Employing the notion of travel as a metaphor for living, this joint family exhibition serves, then, as a both a record and a re-evaluation of three journeys that began from the same starting point in another country many years ago. Although their roads may have diverged and detoured along the way, Anthony, Sally and Nicola’s lives have remained linked by a shared passion and a common ancestral background.

As such their work is infused with a certain homesickness, a longing to connect and get back to a place – or places – that exemplify their early ideal of happiness.

Intensely personal and reflective of their continuing bond with the earth, the artwork bears out TS Eliot’s poetic statement on how the end of all our seeking is to arrive back at the beginning and know the place for the first time…”

Anthony, Nicky and Sally in Botswana 1972

Anthony, Nicky and Sally in Botswana 1972

The exhibition will be officially opened at 5.30pm on 29th June and will thereafter be open daily 9am-5pm  30th June – 10th July. The artists will be in attendance.

Categories: Exhibitions | Tags: , , , , , , , | 1 Comment

Summertide Exhibition

For those of my friends who will be in Grahamstown over the Christmas season, there is an exhibition worth visiting at the Festival Gallery, 38 Somerset St. The exhibition, Summertide, is now open and includes a selection of E.Cape artists work, including two of my Waterlily series.

festival gallery INFO-01

Lily #4 Size: 47cm x 35cm. Medium: Chalk Pastel

‘Nymphaea #4’ by Sally Scott. Size: 47cm x 35cm. Medium: Chalk Pastel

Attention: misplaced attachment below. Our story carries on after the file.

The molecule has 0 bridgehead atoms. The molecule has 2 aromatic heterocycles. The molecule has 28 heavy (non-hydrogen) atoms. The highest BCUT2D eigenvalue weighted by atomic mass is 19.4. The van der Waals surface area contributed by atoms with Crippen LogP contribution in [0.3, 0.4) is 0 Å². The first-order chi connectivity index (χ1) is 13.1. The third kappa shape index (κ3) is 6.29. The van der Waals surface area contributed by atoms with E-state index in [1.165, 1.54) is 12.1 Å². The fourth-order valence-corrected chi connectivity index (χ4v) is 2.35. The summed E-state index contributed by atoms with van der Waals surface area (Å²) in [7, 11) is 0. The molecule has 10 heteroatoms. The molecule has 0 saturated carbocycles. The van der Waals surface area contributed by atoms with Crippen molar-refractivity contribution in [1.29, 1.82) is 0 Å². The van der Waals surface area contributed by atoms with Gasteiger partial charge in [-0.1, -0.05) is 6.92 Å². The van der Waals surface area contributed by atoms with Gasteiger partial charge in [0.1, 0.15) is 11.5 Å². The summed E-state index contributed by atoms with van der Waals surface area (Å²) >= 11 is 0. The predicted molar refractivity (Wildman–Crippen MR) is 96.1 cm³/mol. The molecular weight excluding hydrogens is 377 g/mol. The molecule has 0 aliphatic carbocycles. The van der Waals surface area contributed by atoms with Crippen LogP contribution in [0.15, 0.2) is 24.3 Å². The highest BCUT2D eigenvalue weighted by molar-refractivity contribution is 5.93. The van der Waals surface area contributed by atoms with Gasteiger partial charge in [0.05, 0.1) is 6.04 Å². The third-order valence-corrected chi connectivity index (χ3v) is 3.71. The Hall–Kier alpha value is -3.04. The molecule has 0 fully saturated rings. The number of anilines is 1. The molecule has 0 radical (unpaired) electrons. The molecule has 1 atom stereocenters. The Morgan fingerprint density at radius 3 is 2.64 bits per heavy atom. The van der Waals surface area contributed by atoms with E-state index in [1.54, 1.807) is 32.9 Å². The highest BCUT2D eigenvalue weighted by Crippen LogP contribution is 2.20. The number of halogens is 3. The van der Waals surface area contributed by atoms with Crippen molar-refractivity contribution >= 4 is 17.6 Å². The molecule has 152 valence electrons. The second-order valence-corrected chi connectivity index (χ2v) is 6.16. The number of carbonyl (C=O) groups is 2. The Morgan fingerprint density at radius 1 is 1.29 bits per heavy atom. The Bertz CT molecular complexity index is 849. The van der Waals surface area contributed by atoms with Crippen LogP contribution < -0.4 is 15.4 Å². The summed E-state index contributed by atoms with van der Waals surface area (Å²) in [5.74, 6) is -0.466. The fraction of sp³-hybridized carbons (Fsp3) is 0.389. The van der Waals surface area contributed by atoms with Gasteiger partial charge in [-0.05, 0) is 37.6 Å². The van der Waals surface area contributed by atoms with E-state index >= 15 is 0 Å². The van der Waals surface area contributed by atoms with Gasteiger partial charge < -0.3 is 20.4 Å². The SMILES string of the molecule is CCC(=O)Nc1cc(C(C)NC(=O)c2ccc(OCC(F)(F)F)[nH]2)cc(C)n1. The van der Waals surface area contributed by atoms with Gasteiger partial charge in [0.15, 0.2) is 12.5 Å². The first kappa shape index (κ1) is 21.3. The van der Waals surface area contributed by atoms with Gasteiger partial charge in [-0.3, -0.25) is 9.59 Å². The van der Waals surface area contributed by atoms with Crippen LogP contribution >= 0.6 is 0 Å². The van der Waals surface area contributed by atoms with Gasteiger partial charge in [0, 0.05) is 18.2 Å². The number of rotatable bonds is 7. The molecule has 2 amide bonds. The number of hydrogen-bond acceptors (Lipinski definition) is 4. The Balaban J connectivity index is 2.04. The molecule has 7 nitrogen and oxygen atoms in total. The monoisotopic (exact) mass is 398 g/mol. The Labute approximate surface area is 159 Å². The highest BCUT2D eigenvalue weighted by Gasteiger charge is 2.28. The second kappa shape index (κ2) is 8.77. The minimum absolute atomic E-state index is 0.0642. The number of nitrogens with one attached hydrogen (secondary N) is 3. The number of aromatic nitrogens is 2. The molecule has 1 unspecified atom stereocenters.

Please visit and enjoy!

Categories: Exhibitions, Landscapes | Tags: , , , , , | 2 Comments

Inspiring Exhibitions at Festival 2014

For over thirty years I have loyally and enthusiastically attended our annual National Arts Festival in Grahamstown, initially as a visitor from out of town, but more recently as a Grahamstown resident. It has been an interesting ride all round, watching and experiencing the changes in our times and more specifically the changes within our country, as seen through the eyes of the artists who perform and exhibit here.

Every year I go in search of something or someone who will inspire me to reach beyond my comfort zone and motivate me to better my own performance. Inevitably, I find  what I am looking for and often in the most unexpected places. This year was no different and my ‘ah!’ moment came as I walked into Fabricate, the retrospective exhibition of The Handspring Puppet Company in the Thomas Pringle Hall on the upper level of the Monument building. It was so unexpected, which made it all the more wonderful. At the entrance I was greeted by a magnificent rearing stallion.

Warhorse, made by the Handspring Puppet Company

War Horse, made by the Handspring Puppet Company

Beyond the stallion, I was lured into a gathering of beautifully crafted wooden characters, personalities from a variety of well known shows that have been performed over the past 22 years in more than 30 countries around the world. The works are rich in texture and personality, making it difficult for the viewer to pull away.

I left the gallery feeling that I had experienced something really special. Good craftsmanship is rare these days, but this exhibition is so much more than technical ability. One can feel the involvement of the artists and the passion that lies behind each and every work.